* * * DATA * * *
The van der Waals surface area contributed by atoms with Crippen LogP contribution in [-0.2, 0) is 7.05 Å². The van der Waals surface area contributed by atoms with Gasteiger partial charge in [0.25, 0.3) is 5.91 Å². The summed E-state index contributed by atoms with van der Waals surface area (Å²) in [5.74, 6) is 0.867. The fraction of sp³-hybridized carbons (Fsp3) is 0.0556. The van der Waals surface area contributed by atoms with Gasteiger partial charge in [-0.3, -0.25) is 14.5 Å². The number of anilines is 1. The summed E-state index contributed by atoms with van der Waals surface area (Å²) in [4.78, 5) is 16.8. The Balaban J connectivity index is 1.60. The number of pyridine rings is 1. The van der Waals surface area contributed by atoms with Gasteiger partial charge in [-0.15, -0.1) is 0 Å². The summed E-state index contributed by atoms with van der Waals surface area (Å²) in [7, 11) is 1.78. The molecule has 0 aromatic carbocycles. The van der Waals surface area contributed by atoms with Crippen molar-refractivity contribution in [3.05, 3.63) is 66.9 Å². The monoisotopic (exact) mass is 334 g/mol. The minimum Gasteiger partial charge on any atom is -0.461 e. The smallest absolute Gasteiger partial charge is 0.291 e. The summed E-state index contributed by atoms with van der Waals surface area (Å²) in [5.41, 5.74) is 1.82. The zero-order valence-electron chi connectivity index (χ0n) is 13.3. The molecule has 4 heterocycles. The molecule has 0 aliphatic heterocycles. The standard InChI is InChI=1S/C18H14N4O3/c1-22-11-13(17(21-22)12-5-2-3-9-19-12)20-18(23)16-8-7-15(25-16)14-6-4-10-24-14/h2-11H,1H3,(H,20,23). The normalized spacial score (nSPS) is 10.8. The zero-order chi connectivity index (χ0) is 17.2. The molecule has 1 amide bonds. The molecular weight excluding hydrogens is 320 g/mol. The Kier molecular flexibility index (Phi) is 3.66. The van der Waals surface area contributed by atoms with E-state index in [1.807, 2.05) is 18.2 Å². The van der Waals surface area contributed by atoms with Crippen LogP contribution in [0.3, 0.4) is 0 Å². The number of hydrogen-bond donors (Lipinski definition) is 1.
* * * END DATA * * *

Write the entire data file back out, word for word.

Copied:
The van der Waals surface area contributed by atoms with Crippen LogP contribution in [-0.2, 0) is 7.05 Å². The van der Waals surface area contributed by atoms with Gasteiger partial charge in [0.25, 0.3) is 5.91 Å². The summed E-state index contributed by atoms with van der Waals surface area (Å²) in [5.74, 6) is 0.867. The fraction of sp³-hybridized carbons (Fsp3) is 0.0556. The van der Waals surface area contributed by atoms with Gasteiger partial charge in [-0.3, -0.25) is 14.5 Å². The number of anilines is 1. The summed E-state index contributed by atoms with van der Waals surface area (Å²) in [4.78, 5) is 16.8. The Balaban J connectivity index is 1.60. The number of pyridine rings is 1. The van der Waals surface area contributed by atoms with Gasteiger partial charge in [-0.15, -0.1) is 0 Å². The summed E-state index contributed by atoms with van der Waals surface area (Å²) in [7, 11) is 1.78. The molecule has 0 aromatic carbocycles. The van der Waals surface area contributed by atoms with Crippen molar-refractivity contribution in [3.05, 3.63) is 66.9 Å². The monoisotopic (exact) mass is 334 g/mol. The minimum Gasteiger partial charge on any atom is -0.461 e. The smallest absolute Gasteiger partial charge is 0.291 e. The summed E-state index contributed by atoms with van der Waals surface area (Å²) in [5.41, 5.74) is 1.82. The zero-order valence-electron chi connectivity index (χ0n) is 13.3. The molecule has 4 heterocycles. The molecule has 0 aliphatic heterocycles. The standard InChI is InChI=1S/C18H14N4O3/c1-22-11-13(17(21-22)12-5-2-3-9-19-12)20-18(23)16-8-7-15(25-16)14-6-4-10-24-14/h2-11H,1H3,(H,20,23). The normalized spacial score (nSPS) is 10.8. The zero-order chi connectivity index (χ0) is 17.2. The molecule has 1 amide bonds. The molecular weight excluding hydrogens is 320 g/mol. The Kier molecular flexibility index (Phi) is 3.66. The van der Waals surface area contributed by atoms with E-state index in [1.807, 2.05) is 18.2 Å². The van der Waals surface area contributed by atoms with Crippen LogP contribution in [0.3, 0.4) is 0 Å². The number of hydrogen-bond donors (Lipinski definition) is 1.